A Huge Dust Storm on Mars Is Threatening NASA’s Opportunity Rover.
The little robot has been travelling over the planet for the last 15 years, but has lost contact with its team on Earth. They fear that the rover might never wake back up, and its mission could come to an end.
Opportunity ran into problems in recent days when a Martian storm that is covering a quarter of the planet swept over the rover. That blotted out the Sun’s light, leaving it unable to charge its batteries.
As a result, it has now gone into a shutdown mode where all of its systems are now offline. The only thing still receiving power is an emergency mission clock on board the rover, which wakes it up regularly so that it can check its power levels.
If the rover doesn’t find enough energy in its batteries, the systems will shut back down again – and if they stay off, the batteries powering the rover could freeze and shut it down forever. Engineers don’t expect it the storm to clear and the batteries to charge for at least the next few days.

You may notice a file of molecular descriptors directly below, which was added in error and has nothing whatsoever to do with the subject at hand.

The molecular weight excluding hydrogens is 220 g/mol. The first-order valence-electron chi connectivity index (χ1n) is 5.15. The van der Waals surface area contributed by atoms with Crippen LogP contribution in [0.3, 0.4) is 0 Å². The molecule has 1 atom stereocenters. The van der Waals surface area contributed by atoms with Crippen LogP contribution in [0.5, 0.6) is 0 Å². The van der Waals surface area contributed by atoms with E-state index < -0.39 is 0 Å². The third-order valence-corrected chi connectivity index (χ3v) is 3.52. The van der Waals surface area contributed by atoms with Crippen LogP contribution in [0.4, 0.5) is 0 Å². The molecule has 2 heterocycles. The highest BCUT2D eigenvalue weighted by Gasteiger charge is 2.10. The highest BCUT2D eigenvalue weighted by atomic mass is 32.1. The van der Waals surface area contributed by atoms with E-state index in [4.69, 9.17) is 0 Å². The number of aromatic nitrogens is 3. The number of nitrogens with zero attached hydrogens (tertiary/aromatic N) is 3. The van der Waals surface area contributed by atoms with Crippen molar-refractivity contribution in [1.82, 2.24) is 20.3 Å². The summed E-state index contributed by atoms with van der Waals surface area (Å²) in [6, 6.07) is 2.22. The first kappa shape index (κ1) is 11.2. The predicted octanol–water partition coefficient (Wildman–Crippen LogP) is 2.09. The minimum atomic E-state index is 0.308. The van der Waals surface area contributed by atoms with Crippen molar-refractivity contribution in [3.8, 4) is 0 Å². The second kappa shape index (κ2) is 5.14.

Because of the limited power to those systems, engineers can only check intermittently what Opportunity’s status is. They have not heard back yet – suggesting the rover has entered its emergency mode – but will hope to hear next time the robot checks in.
The storm is one of the most intense ever seen. It could last up to a month – and scientist might not know whether the rover has made it through until it comes to an end.
If the rover isn’t able to charge back up again, it may lose contact with Earth entirely and be declared lost.
That would bring an end to a 15-year mission that gave scientists an unprecedented look at the Martian service.
The rover has already defied expectations: it was initially scheduled for a 90-day mission, though Nasa’s projects often run much longer than expected. And it has survived such a storm before, undergoing a much bigger storm in 2007, which knocked out the rover’s power and left it without a connection for several days.